HMRC has published extended guidance on the new domestic reverse charge for building and construction services, which will be introduced on 1 October 2019.
The new guidance appears to cover much more detail than was included with the draft legislation in December 2018. But this is such a fundamental change to the VAT rules it seems likely there will be transactions where the new rules create disputes.
The domestic reverse charge (DRC) is a major change to the way VAT is collected in the building and construction industry. It requires the customer receiving the service to pay VAT to HMRC instead of paying it to the supplier.
It will only apply to individuals or businesses registered for VAT in the UK supplying specified services reported under the Construction Industry Scheme (CIS). The DRC does not apply if the service is zero-rated or if the customer is not registered for VAT in the UK. It also does not apply to services which are supplied to ‘end users’ or intermediaries connected with end users. More details are in the HMRC guidance.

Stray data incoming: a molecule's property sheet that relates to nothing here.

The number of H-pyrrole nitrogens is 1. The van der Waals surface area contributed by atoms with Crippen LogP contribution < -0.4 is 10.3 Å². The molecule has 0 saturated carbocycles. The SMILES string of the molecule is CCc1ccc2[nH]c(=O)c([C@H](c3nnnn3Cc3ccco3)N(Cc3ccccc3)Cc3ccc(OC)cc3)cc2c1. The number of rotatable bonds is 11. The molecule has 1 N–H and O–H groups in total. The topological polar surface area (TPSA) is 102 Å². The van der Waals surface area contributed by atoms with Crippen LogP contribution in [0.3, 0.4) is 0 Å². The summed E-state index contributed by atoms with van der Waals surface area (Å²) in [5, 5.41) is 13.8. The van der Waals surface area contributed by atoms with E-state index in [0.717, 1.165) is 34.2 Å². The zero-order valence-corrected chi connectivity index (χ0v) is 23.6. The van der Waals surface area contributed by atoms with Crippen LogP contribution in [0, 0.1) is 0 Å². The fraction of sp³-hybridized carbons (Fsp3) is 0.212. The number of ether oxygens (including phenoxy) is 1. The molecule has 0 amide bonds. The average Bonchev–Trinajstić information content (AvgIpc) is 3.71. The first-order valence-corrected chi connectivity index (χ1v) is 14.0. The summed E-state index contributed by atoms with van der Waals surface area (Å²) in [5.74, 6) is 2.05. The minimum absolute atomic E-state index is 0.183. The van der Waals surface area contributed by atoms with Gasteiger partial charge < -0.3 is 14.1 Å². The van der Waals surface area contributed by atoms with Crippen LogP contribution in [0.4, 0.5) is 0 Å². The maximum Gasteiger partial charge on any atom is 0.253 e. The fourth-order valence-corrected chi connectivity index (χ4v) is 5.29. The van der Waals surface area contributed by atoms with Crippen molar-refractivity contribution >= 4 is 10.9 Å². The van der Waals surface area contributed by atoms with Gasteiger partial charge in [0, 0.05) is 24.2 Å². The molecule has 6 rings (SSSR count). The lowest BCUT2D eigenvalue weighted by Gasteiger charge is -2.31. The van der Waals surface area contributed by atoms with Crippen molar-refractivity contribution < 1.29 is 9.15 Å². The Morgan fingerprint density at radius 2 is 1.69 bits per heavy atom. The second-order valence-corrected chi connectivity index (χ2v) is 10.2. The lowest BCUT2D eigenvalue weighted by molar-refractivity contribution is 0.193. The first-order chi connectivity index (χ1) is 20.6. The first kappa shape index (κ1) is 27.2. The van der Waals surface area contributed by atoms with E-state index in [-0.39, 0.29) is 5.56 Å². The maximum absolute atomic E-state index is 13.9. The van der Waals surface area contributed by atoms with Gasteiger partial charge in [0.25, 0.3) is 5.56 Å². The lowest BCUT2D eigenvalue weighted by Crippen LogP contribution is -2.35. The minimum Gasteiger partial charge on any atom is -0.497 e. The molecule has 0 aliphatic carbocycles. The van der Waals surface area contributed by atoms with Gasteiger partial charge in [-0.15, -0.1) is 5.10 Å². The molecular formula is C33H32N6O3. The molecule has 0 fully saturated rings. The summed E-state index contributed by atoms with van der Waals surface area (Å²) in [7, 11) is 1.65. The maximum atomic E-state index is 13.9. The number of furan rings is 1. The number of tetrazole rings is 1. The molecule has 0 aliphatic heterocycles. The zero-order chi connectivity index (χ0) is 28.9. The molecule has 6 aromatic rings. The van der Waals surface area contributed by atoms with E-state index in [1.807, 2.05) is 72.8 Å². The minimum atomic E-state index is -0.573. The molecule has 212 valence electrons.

There have been updates to the previous draft guidance on the following:
- How to check whether the customer is VAT registered or CIS registered
- How and when it is necessary to check that a customer is an end user or an intermediary
- Changing VAT treatment in the middle of a contract
- Completing VAT returns
- Contracts spanning 1 October: the guidance outlines transitional rules for payments due on any supplies entered into accounting systems before 1 October 2019, but paid on or after 1 October 2019.
- Where large contractors hold many contracts with a single subcontractor: if the DRC applies to more than 5% of those contracts (by volume or value) the HMRC guidance says the DRC may be applied to all the contracts.
HMRC has advised businesses will need to prepare for the change by:
- checking whether the DRC affects either sales, purchases or both
- informing regular clients or suppliers
- ensuring accounting systems and software are updated to deal with the DRC
- considering whether the DRC will have an adverse impact on cash flow as the (legitimate) opportunity to use the amount of VAT paid, between the time it is received from the customer and the time it has to be paid over to HMRC, will no longer exist.